An attorney for Rep. Ron Barber (D-Ariz.) is raising the prospect of a long, drawn-out battle over control of his Tucson-area district, a seat once held by his former boss Gabby Giffords, as his contest with Republican Martha McSally looks increasingly likely to head to a recount. Kevin Hamilton, Barber’s legal counsel, said Wednesday that the campaign isn’t taking “anything off the table” in potentially challenging the outcome of the race when it’s certified next month. “There are lots of potential options. There is the ability to file an election contest under state law. There’s a recount that goes forward, and as we’ve seen in other states that can affect the outcome of the election,” he said. “There’s a range of options and we’re not taking anything off the table.”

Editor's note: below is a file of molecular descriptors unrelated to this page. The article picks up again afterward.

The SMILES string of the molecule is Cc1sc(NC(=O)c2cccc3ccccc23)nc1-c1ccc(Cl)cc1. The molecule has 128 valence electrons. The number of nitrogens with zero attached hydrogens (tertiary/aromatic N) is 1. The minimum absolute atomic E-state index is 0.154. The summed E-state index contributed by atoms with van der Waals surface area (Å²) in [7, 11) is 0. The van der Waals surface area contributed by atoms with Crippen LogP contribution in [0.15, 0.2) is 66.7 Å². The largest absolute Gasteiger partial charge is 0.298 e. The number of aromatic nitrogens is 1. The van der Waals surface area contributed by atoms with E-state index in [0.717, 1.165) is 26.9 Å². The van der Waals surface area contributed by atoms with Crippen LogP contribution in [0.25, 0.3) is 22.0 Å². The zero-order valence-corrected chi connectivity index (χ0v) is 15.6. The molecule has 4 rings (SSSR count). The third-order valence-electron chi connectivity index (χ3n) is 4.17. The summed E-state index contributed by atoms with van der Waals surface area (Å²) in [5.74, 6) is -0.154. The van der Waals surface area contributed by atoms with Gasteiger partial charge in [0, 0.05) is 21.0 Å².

McSally, as of the last vote tally, leads Barber by just 161 votes, a margin that will trigger an automatic recount after the state certifies the vote Dec. 1. But Barber’s campaign has identified more than 130 ballots in Pima County they say were illegitimately thrown out, and say there are likely others. The campaign attempted to delay the vote certification in Pima and requested those ballots be included, but the request was denied Tuesday. And while they’re pursuing another delay in the district’s other county because of similar ballot issues on Thursday, Democrats admit they’re not optimistic it will be granted.
Democrats won’t publicly address the prospect of pursuing legal options in the race, and Hamilton declined to comment specifically on what those options might be. But he at times compared the situation in Arizona’s 2nd district to Sen. Al Franken’s (D-Minn.) 2008 reelection legal fight, which dragged on for more than eight months.